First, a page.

Residential Care Facilities for the Elderly (RCFE) provide care, supervision and assistance with activities of daily living to persons 60 years of age and over. RCFEs may also be known as assisted living communities, retirement homes and board and care homes. They can range in size from six beds or less to over 100 beds. The residents in these facilities require varying levels of personal care and supervision. RCFEs, as a licensed residential long-term care (LTC) option, are voluntarily chosen by an individual who does not need 24-hour nursing care, but does require some daily assistance. By definition, “RCFE” is used as both a licensure category within California and a general reference to facilities under this license type, which include board and care homes and assisted living facilities. In California, these facilities are licensed by the Community Care Licensing Division (CCLD) of the California Department of Social Services. RCFEs are predominantly for-profit, privately- owned entities and can range from residential homes to facilities that resemble apartments. They can be freestanding or integrated with skilled nursing facilities or independent housing complexes. Some offer semi-private accommodations, such as shared rooms, while other facilities offer private apartments.
Relative to nursing facility regulations, RCFEs exercise considerable flexibility in determining the populations they serve and the care provided. Within California, 75 percent of the residents of an RCFE must be age 60 or older must have needs that are compatible with those of other residents in the facility. RCFE residents often have functional and cognitive impairments that limit their ability to independently accomplish activities of daily living (ADLs), such as bathing, grooming and dressing. At a minimum, RCFEs are required to provide or coordinate the following services:
- Safe and healthy living accommodations and services;
- Sufficient staff available 24 hours a day to provide oversight and meet the scheduled and unscheduled needs of residents;
- Provision of oversight and supportive services, such as assistance with ADLs;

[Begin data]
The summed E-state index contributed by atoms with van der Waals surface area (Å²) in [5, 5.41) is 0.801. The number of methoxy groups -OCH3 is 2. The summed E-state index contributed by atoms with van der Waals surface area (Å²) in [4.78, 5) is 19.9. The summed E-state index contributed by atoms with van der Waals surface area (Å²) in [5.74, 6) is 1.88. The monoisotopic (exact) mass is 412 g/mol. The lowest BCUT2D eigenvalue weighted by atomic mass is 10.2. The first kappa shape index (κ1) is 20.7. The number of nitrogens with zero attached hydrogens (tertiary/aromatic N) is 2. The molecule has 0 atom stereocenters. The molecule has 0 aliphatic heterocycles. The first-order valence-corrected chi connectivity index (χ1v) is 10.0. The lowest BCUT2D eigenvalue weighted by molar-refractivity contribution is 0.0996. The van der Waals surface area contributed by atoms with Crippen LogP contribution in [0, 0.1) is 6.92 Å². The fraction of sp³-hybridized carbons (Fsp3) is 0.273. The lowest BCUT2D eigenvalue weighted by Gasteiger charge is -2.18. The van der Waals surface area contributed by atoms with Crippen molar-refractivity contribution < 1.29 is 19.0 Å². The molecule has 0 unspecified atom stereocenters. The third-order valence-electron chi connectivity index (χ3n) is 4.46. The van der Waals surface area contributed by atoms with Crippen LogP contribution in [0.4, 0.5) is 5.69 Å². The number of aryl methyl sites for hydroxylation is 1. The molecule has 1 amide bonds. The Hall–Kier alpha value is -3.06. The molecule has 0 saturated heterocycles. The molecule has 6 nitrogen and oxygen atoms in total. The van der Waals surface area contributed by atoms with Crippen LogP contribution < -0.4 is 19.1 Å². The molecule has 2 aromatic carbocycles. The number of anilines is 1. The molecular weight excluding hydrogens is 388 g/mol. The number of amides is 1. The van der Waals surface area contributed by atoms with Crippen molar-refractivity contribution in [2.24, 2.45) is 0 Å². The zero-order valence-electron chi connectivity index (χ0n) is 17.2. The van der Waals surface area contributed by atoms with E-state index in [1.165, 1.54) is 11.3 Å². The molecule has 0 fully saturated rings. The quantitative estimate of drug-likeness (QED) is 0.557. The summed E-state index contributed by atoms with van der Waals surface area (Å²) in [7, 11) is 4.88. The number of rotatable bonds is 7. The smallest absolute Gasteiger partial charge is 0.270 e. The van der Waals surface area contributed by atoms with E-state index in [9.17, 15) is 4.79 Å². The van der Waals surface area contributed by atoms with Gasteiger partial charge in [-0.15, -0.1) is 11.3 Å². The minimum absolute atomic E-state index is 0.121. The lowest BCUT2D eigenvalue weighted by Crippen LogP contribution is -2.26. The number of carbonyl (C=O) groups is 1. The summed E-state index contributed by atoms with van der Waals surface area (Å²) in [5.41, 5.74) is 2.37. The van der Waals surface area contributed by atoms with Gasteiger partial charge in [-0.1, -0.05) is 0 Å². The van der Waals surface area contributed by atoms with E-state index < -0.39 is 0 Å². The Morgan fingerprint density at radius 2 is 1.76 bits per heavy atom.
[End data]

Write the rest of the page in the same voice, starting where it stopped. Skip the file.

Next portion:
- Coordination of health-related services (e.g., medication administration services, treatments, wound care, etc.) provided by outside entities licensed to provide this type of care;
- A planned activities program that includes social and recreational activities appropriate to the interests and capabilities of residents;
- Three nutritious, well-balanced meals as well as snacks made available daily;
- Regular observation of the residents’ physical and mental condition;
- Housekeeping and laundry; and
- Arrangements to meet health needs, including transportation.
RCFEs may admit residents with conditions requiring incidental medical services when the residents can either manage the condition themselves or with outside help from a medical professional. These include conditions requiring injections, such as with diabetes, or those requiring oxygen administration. To provide additional types of care beyond the scope of what can generally be provided, RCFEs must request special permission from CCLD, which has oversight responsibility for RCFEs, and meet certain regulatory requirements. For example, RCFEs with a Hospice Waiver may provide end-of-life care to assist in carrying out an individual’s wish to die in their own residence. Certain health conditions may restrict individuals from using RCFEs. For example, facilities may not admit or retain anyone with a communicable disease, serious infections, or anyone requiring around-the-clock skilled nursing care.
The average assisted living resident nationally is an 86 year old female who is ambulatory, but needs assistance with about two ADLs.
RCFEs employs a variety of professional, paraprofessional, and supportive staff, including administrators, direct care workers, activity directors, food service managers, and housekeeping staff. Due to the non-medical nature of RCFEs, they are not required to have medically-trained personnel, such as nurses or physicians, on staff. For care beyond an RCFE’s scope of practice, the facilities contract with other entities such as home health or hospice agencies to provide these services. At a minimum, staff must meet age requirements, which are 21 years of age for administrators and 18 years of age for other staff, and pass a criminal background check to be eligible to work in an RCFE. Administrators are subject to additional educational requirements that increase with the number of beds a facility contains. For example, an administrator of an RCFE with 15 beds or less must possess a high school diploma or equivalent, while an administrator of an RCFE with 50 or more beds must possess at least two years of college, three years experience providing residential care to the elderly, or equivalent education and experience as approved by the licensing agency. Administrators must also complete a 40-hour training course and pass an exam in order to be certified. Other staff are subject to specific training requirements depending upon their position. Regulations governing RCFEs do not specify staff-to-resident ratios, but state that “personnel shall at all times be sufficient in numbers, and competency to provide the services necessary to meet resident needs.”
RCFEs are part of the continuum of care, providing a vital option of housing with services for seniors who want to remain in the community, but need more support and socialization than they may be able to affordably receive while living in their own home. The first members of the baby boomer generation turn 65 in 2011 and it is expected that California’s senior population will nearly double by 2030. As such, the demand for RCFEs will likely increase.